Tag Archives: Football

Do New Stadiums Lead to an Increase in Business?

Unless you’re familiar with the literature in this arena (no pun intended) or you know about Betteridge’s law of headlines, the title of this post is actually still an unresolved question for you. Well, I won’t delay the inevitable: according to research published earlier this year, the answer is no — new stadiums do no lead to an increase in business.

There are two things I want to talk about as it relates to this research. The first is Richard Florida. If this area is an interest of yours, there’s a good chance that you’ve come across him. Florida has been a professor for the last 20+ years and has written extensively on cities. Here’s a post I found from him within the last year that talks about the very thing that the journal article discussed:

The overwhelming conclusion of decades of economic research on the subject is that using public funds to subsidize wealthy sports franchises makes zero economic sense and is a giant waste of taxpayer money. A wide array of studies have shown that professional teams add virtually no income to local economies. In fact, some of them find that large subsidies actually have a negative effect, taking money out of the local economy. Aside from the jobs generated by actually building the stadium, most jobs inside the stadium—selling food and beer or working at team concessions—are low-paying temp jobs. It’s even worse for football stadiums, which are used for games at most a dozen times a year, and maybe a few more times for concerts or large events. Public economic development dollars can be put to much better use on things besides subsidizing sports teams and their wealthy owners.

Ultimately, the burden of public subsides falls disproportionately on small cities that are the least able to bear the cost. For example, a $200 million public subsidy for a new stadium ends up costing a small city like Santa Clara roughly $1,650 per resident, compared to just $50 a person for L.A. And, of course, teams in bigger cities, with their bigger markets and more revenue, often do not need subsidies at all.

The reason I raise Florida’s name is because I was surprised that I didn’t see his name mentioned in the journal article. To be fair, I don’t think that Florida has done any primary research in this domain, but I would have thought that even in the opening introduction or literature review that there may have been some reference to Florida’s constant discussion of literature like this.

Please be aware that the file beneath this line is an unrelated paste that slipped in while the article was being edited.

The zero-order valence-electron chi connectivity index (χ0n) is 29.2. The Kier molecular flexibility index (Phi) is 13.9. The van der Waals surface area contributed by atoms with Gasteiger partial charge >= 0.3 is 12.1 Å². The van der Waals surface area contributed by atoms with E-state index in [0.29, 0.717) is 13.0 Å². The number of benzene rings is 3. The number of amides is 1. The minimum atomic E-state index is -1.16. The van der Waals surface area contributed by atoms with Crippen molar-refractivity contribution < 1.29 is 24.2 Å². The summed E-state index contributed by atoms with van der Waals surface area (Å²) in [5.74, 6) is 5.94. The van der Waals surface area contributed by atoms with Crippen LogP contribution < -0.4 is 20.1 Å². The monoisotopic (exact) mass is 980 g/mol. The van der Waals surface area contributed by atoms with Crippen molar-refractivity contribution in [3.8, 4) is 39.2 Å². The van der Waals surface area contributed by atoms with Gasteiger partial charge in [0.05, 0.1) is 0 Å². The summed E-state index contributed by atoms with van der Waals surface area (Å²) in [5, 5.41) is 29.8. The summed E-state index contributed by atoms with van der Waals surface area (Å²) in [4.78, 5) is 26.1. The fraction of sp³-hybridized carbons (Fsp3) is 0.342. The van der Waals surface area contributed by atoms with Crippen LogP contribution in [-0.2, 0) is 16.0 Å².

Anyhow, the second thing I wanted to talk about is something that might not be measurable. Well, it might not be measurable in a simple way. As a former amateur athlete, I have a special place in my heart for sports. Certainly, there are plenty of things that one could classify as “wrong” about sports, but part of me still wants to defend it/them and I’ll be upfront: that might be part of what’s going on with this section of this post.

Something I didn’t see in the article (and probably something I wouldn’t expect to find in any well-written article) is a measure of (or discussion of?) the positive externalities that result from a city’s team winning the championship or even the spillover effects from the possible positive externalities. Now that’s a tortured sentence. I’m talking about how the residents of a city feel after their team wins the championship (in a given sport). Naturally, not everyone would be watching (or care), but for those that are fans of the team that wins, there would certainly be elevated levels of joy and happiness immediately following the victory. If there were studies done on this, I suspect that there might be comparisons to those who have won the lottery in that a couple of months after, lottery winners return to a similar level of satisfaction/happiness that they had prior to the lottery win.

I wonder, though, could we measure the economic gains for a city from this positive externality and the resulting spillover effect (in this case, let’s say the spillover effect would be the “pay it forward”-ness of joy from the fans of the team to the non-fans that the fans will be interacting with in the weeks following the city’s team’s victory). Even if there is a tangible effect that can be measured, I’m sure that any reasonable cost-benefit analysis would still conclude that a new stadium isn’t worth it for a city.

ResearchBlogging.orgHarger, K., Humphreys, B., & Ross, A. (2016). Do New Sports Facilities Attract New Businesses? Journal of Sports Economics, 17 (5), 483-500 DOI: 10.1177/1527002516641168

Travel and Sports: Timezones Used to Have an Effect on Winning Percentage in the NBA

It’s probably not surprising to you to learn that when an NBA team travels east of its “home” timezone, it’s more likely to win and when it travels west of its “home” timezone, it’s more likely to lose. However, you may be surprised that this effect only bears out for games played during the day and more importantly, not for games played at night. This finding surprised the researchers who conducted the study as they expected to find an effect for games played at night in concert with similar studies about the NFL.

It’s important to note that the time span for this research that found this effect was in the 90s. That is, this effect with regard to day games in the NBA only accounts for the time span in the 90s (1991 to 2002, to be exact). When the researchers conducted a similar study for the years between 2002 and 2013, they found no significant effect for either the day or night games. The researchers suggested that by the decade of the 2000s, teams had been better at preparing for day games (when travelling west).